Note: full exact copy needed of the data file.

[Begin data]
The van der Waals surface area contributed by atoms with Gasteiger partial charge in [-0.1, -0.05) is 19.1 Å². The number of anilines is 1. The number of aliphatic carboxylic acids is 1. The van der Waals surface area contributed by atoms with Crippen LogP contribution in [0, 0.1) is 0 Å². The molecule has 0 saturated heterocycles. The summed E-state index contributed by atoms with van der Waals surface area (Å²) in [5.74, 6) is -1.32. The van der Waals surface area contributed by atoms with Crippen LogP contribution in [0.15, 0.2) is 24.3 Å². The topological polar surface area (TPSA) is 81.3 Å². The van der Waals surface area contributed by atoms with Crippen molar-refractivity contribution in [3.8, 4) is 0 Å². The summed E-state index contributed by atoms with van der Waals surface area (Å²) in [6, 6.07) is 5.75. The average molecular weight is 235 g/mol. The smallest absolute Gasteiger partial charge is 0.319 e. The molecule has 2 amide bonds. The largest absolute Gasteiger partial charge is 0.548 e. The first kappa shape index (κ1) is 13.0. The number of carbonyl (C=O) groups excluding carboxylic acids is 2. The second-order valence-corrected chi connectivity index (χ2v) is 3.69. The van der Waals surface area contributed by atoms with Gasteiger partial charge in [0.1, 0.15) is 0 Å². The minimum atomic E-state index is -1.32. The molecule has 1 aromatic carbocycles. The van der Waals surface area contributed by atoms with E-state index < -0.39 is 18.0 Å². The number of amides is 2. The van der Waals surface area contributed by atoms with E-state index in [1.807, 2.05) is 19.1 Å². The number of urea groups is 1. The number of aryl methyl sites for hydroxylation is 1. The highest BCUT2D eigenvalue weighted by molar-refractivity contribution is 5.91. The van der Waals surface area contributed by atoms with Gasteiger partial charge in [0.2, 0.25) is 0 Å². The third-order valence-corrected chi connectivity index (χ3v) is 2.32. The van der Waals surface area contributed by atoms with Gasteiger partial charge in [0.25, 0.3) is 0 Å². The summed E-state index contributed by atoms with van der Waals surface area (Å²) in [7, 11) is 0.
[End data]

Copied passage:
The van der Waals surface area contributed by atoms with Gasteiger partial charge in [-0.1, -0.05) is 19.1 Å². The number of anilines is 1. The number of aliphatic carboxylic acids is 1. The van der Waals surface area contributed by atoms with Crippen LogP contribution in [0, 0.1) is 0 Å². The molecule has 0 saturated heterocycles. The summed E-state index contributed by atoms with van der Waals surface area (Å²) in [5.74, 6) is -1.32. The van der Waals surface area contributed by atoms with Crippen LogP contribution in [0.15, 0.2) is 24.3 Å². The topological polar surface area (TPSA) is 81.3 Å². The van der Waals surface area contributed by atoms with Crippen molar-refractivity contribution in [3.8, 4) is 0 Å². The summed E-state index contributed by atoms with van der Waals surface area (Å²) in [6, 6.07) is 5.75. The average molecular weight is 235 g/mol. The smallest absolute Gasteiger partial charge is 0.319 e. The molecule has 2 amide bonds. The largest absolute Gasteiger partial charge is 0.548 e. The first kappa shape index (κ1) is 13.0. The number of carbonyl (C=O) groups excluding carboxylic acids is 2. The second-order valence-corrected chi connectivity index (χ2v) is 3.69. The van der Waals surface area contributed by atoms with Gasteiger partial charge in [0.1, 0.15) is 0 Å². The minimum atomic E-state index is -1.32. The molecule has 1 aromatic carbocycles. The van der Waals surface area contributed by atoms with E-state index < -0.39 is 18.0 Å². The number of amides is 2. The van der Waals surface area contributed by atoms with E-state index in [1.807, 2.05) is 19.1 Å². The number of urea groups is 1. The number of aryl methyl sites for hydroxylation is 1. The highest BCUT2D eigenvalue weighted by molar-refractivity contribution is 5.91. The van der Waals surface area contributed by atoms with Gasteiger partial charge in [0.2, 0.25) is 0 Å². The third-order valence-corrected chi connectivity index (χ3v) is 2.32. The van der Waals surface area contributed by atoms with Gasteiger partial charge in [0.25, 0.3) is 0 Å². The summed E-state index contributed by atoms with van der Waals surface area (Å²) in [7, 11) is 0.